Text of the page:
A week in tech: part 2

Our weekly round up of tech stories from China, Hong Kong, Taiwan, Singapore and Malaysia.

A week in China tech

Life Sciences

- Roche under investigation for alleged role in stirring up fears about a flu virus in southern China to boost drug sales. The Swiss company said it was also investigating and promised to "take action" against anyone caught misrepresenting its products. The unidentified pneumonia virus has killed five people and left more than 300 hospitalized.


- China Netcom to launch a “xiaolingtong” network in Beijing in May in a move that will break the final geographical barrier holding back the controversial wireless service. “xiaolingtong” is a mobile service that connects directly with the fixed-line phone networks. Given the rapid take-up of the service, it threatens to slow subscriber growth and impact ARPU at China Mobile and Unicom.

- China Mobile adds 2.101 million mobile service subscribers in January, a slim 1.7% improvement from 2.066 million new users in December. According to China Mobile's operations data, it had 190,000 new contract subscribers in January, up 2.7% from 185,000 in the previous month. December's new subscribers were 16% more than new users in November.


- Qualcomm expects continued strong growth in China and India, adding that its new chip for world phones could also provide a positive surprise. The company, which invented the code division multiple access (CDMA) mobile network technology and makes its money on selling CDMA chipsets and licenses, saw explosive sales and profits growth last year on the booming demand in Asia.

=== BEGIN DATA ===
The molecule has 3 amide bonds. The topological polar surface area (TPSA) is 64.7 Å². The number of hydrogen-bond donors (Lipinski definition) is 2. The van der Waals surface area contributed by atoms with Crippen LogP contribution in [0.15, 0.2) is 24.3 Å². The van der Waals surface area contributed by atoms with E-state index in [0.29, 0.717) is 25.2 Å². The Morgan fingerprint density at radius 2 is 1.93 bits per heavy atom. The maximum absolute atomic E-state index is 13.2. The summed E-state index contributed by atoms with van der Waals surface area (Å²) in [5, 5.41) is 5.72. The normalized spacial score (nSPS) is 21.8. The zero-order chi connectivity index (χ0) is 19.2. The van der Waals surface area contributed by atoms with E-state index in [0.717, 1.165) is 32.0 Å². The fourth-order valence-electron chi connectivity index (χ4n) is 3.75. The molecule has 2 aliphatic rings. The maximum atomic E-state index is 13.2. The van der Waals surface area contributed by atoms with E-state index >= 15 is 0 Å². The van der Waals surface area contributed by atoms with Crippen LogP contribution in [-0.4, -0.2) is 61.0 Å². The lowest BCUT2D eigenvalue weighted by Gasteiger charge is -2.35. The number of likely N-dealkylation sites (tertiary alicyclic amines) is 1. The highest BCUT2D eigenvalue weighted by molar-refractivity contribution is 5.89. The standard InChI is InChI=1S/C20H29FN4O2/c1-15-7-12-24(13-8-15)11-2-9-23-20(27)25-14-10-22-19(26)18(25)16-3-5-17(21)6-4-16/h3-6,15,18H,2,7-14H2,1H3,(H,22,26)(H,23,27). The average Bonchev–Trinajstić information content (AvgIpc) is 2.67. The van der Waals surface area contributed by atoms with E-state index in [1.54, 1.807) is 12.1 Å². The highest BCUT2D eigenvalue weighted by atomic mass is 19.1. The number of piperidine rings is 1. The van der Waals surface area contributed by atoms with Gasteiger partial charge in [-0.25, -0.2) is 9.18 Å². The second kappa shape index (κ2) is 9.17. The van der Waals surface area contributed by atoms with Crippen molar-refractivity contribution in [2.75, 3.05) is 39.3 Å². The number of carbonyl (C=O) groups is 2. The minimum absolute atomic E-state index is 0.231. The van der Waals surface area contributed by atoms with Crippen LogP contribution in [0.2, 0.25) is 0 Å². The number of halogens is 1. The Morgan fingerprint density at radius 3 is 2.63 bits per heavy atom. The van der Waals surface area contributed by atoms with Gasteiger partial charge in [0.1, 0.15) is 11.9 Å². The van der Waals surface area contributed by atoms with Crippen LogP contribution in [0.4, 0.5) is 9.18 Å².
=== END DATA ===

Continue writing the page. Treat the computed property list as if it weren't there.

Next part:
Venture Capital / Investments

- Chinese government and private firms to spend up to $84.6 billion to develop key technologies in the next five years. China spent a total of Rmb104.3 billion in the five years to 2002, up from Rmb50.9 billion in the previous five-year period. Innovations include the fledgling 3G TD-SCDMA, mobile standard, "Godson" computer chip, a hybrid rice crop and missions of Shenzhou unmanned spacecraft.


- BOE Technology buys Hydis for $200 million. As part of the deal it also assumed responsibility for the Hynix Semiconductor subsidiary factory's debts of $180 million. This is the first time that a mainland company has acquired core TFT-LCD technology. Hydis ranks ninth in the world in output of TFT-LCDs, with a share of about 4 per cent of the world market.

Information Technology

- China has made much progress in adopting information and communication technology, but it still had a long way to go, said a report by the Geneva-based World Economic Forum. China jumped 21 notches to No 43 last year, the Global Information Technology Report released yesterday said. The study ranked 82 countries according to how well they have included IT in their economies.

A week in Taiwan tech

Life Sciences

- National Taiwan University introduces therapy that can reduce bladder cancer recurrence while limiting harmful side effects. The normal recurrence rate of bladder cancer stands at around 50 percent within two years of removal. In the new treatment, named MDP intravesical combination chemotherapy, three anticancer agents are introduced into the bladder after the removal of the tumor.


- Taiwan to sell 5% of Chunghwa Telecom, offering just a fifth of the 500 million shares the cabinet had approved for an after-market-hours tender. The 100 million-share offering, to take place between March 3 and 5, is equivalent to slightly more than a 1% stake in Chunghwa, Taiwan's largest telecommunications company.